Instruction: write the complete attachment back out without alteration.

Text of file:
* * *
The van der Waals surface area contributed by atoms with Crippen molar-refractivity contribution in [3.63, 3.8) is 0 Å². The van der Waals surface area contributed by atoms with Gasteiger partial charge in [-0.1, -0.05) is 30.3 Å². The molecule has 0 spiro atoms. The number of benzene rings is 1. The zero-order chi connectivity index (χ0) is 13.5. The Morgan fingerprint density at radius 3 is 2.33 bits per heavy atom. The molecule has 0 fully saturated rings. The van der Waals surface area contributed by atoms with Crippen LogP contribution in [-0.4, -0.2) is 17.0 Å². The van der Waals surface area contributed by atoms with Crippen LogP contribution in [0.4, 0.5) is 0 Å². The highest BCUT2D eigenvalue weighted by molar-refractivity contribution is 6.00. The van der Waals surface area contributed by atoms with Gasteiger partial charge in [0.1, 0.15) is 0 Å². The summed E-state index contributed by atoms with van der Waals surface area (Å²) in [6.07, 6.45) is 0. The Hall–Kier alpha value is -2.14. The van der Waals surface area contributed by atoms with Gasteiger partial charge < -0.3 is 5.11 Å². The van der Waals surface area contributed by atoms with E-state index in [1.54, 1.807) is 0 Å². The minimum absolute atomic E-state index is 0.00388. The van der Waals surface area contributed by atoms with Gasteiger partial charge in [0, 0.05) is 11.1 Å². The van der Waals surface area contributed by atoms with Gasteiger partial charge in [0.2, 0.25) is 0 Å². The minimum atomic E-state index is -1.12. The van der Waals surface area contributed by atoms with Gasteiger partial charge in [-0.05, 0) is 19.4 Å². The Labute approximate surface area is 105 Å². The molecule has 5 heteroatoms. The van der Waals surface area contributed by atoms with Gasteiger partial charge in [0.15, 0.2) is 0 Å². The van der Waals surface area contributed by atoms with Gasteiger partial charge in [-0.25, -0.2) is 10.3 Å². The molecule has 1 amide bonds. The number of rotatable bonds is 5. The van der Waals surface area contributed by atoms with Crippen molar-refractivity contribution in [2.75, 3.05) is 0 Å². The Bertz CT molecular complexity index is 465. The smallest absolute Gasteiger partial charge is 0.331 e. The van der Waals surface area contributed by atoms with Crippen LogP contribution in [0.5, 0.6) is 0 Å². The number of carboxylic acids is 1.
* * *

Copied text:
The van der Waals surface area contributed by atoms with Crippen molar-refractivity contribution in [3.63, 3.8) is 0 Å². The van der Waals surface area contributed by atoms with Gasteiger partial charge in [-0.1, -0.05) is 30.3 Å². The molecule has 0 spiro atoms. The number of benzene rings is 1. The zero-order chi connectivity index (χ0) is 13.5. The Morgan fingerprint density at radius 3 is 2.33 bits per heavy atom. The molecule has 0 fully saturated rings. The van der Waals surface area contributed by atoms with Crippen LogP contribution in [-0.4, -0.2) is 17.0 Å². The van der Waals surface area contributed by atoms with Crippen LogP contribution in [0.4, 0.5) is 0 Å². The highest BCUT2D eigenvalue weighted by molar-refractivity contribution is 6.00. The van der Waals surface area contributed by atoms with Gasteiger partial charge in [0.1, 0.15) is 0 Å². The summed E-state index contributed by atoms with van der Waals surface area (Å²) in [6.07, 6.45) is 0. The Hall–Kier alpha value is -2.14. The van der Waals surface area contributed by atoms with Gasteiger partial charge < -0.3 is 5.11 Å². The van der Waals surface area contributed by atoms with E-state index in [1.54, 1.807) is 0 Å². The minimum absolute atomic E-state index is 0.00388. The van der Waals surface area contributed by atoms with Gasteiger partial charge in [0, 0.05) is 11.1 Å². The van der Waals surface area contributed by atoms with Gasteiger partial charge in [0.2, 0.25) is 0 Å². The minimum atomic E-state index is -1.12. The van der Waals surface area contributed by atoms with Gasteiger partial charge in [-0.05, 0) is 19.4 Å². The Labute approximate surface area is 105 Å². The molecule has 5 heteroatoms. The van der Waals surface area contributed by atoms with Gasteiger partial charge in [0.15, 0.2) is 0 Å². The van der Waals surface area contributed by atoms with Gasteiger partial charge in [-0.25, -0.2) is 10.3 Å². The molecule has 1 amide bonds. The number of rotatable bonds is 5. The van der Waals surface area contributed by atoms with Crippen molar-refractivity contribution in [2.75, 3.05) is 0 Å². The Bertz CT molecular complexity index is 465. The smallest absolute Gasteiger partial charge is 0.331 e. The van der Waals surface area contributed by atoms with Crippen LogP contribution in [0.5, 0.6) is 0 Å². The number of carboxylic acids is 1.